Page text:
“Capitalism has gotten really good at picking up on these trends and using bohemias as a source of R&D to develop new products and sponsor new trends,” says Anasi. “Ad agencies send their reps there to see what the kids are up to.” Christopher Mele, author of “Selling the Lower East Side,” says that bohemias aren’t fortified now as they once were. “Bohemian neighborhoods were once considered stubborn and resistant to gentrification, but that’s long gone,” he says. “Just as we are likely to have quick and easy access to niche or specialized markets for music, art, design and other cultural products, we have access to urban neighborhoods with distinct place identities.”
With cities so accessible, some people are looking further afield — it’s becoming fashionably counterintuitive to declare that the ‘burbs are, in fact, the new creative heart of America. The most recent assertion was a New York Times Op-Ed published in May by Malu Byrne (daughter of David), who wrote that she “might need to be out of the city in order to sustain my creative spirit.” “The notion of ‘making it in the city’ is increasingly nostalgic and impossible,” she writes. “Yes, the city supports the arts, but not its up-and-coming artists.”
Of course, Byrne is talking about New York specifically. (She’s also the daughter of a millionaire, but we’ll let that slide.) Maybe it’s simply a matter of looking to different cities. Buffalo, Cleveland and Dayton offer plenty of empty space and cheap living. Detroit, America’s go-to example of urban decline, now gets pegged as bohemia’s new frontier all the time. (At a reading in Brooklyn earlier this month, bohemian queen Patti Smith was asked how young artists could make it in New York today, and she bluntly told the questioner to move to Detroit and do her work there.) A recent Los Angeles Times story described Detroit just like ’80s Williamsburg — “eerie shells of one-time factories, warehouses …” — before gushing over the “2,500-square-foot studio with a kitchen and a Jacuzzi” occupied by an “ebullient painter.”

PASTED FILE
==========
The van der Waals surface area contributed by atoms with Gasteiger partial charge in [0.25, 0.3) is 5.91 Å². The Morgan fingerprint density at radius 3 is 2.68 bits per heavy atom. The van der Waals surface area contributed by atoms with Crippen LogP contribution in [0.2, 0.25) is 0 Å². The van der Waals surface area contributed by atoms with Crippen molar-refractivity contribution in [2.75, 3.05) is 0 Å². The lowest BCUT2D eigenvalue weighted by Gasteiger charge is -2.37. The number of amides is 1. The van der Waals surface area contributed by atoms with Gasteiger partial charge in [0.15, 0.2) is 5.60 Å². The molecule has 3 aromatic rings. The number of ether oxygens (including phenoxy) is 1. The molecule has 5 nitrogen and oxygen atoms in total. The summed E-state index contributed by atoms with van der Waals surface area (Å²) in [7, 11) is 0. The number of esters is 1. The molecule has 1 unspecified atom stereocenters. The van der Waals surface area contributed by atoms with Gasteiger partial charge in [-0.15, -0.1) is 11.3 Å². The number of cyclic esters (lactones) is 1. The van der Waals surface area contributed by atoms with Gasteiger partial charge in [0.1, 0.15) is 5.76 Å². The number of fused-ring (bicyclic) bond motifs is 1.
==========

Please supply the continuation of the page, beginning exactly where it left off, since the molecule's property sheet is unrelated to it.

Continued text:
This sort of description, however, throws into relief the awkward relationship that such bohemian enclaves have with the destitute neighborhoods they nestle into — ebullient painters with their Jacuzzis who celebrate the surrounding grit and decay living side-by-side with people who probably don’t find the rubble so endearing. One of the characters in Anasi’s book (all of them are real people he used to know in the neighborhood) is a local Williamsburgian, a Dominican kid named Napoleon whose family “worked in construction or in garment sweatshops.” As the neighborhood begins to upscale in a way that fills Anasi with dismay, Napoleon opens Williamsburg’s first proper lounge and rides the crest of the transformation with purpose. His swanky club becomes a smash hit, and helps create a whole new scene on the sleepy south side. Moreover, it gives the young entrepreneur — a poor kid of color from a dangerous neighborhood — a chance at a life he might not have otherwise had.
Anasi, who now teaches literary journalism at the University of California-Irvine, is well aware that he enjoyed Williamsburg from a privileged perch that someone like Napoleon did not. And he gets that even as he bemoans the neighborhood’s changes, he and his bohemian friends were a link in the chain that led to them. But he still can’t help mourning the transformation. “Do I hate Williamsburg now?” says Anasi. “I’m saddened by it. What I always say is, people like [Michael] Bloomberg and [Rudy] Giuliani act like the only choices are the New York of ‘Taxi Driver’ or the New York of luxury condos. But I think there are other options.”
Anyone want to check out Staten Island?
Like little stars.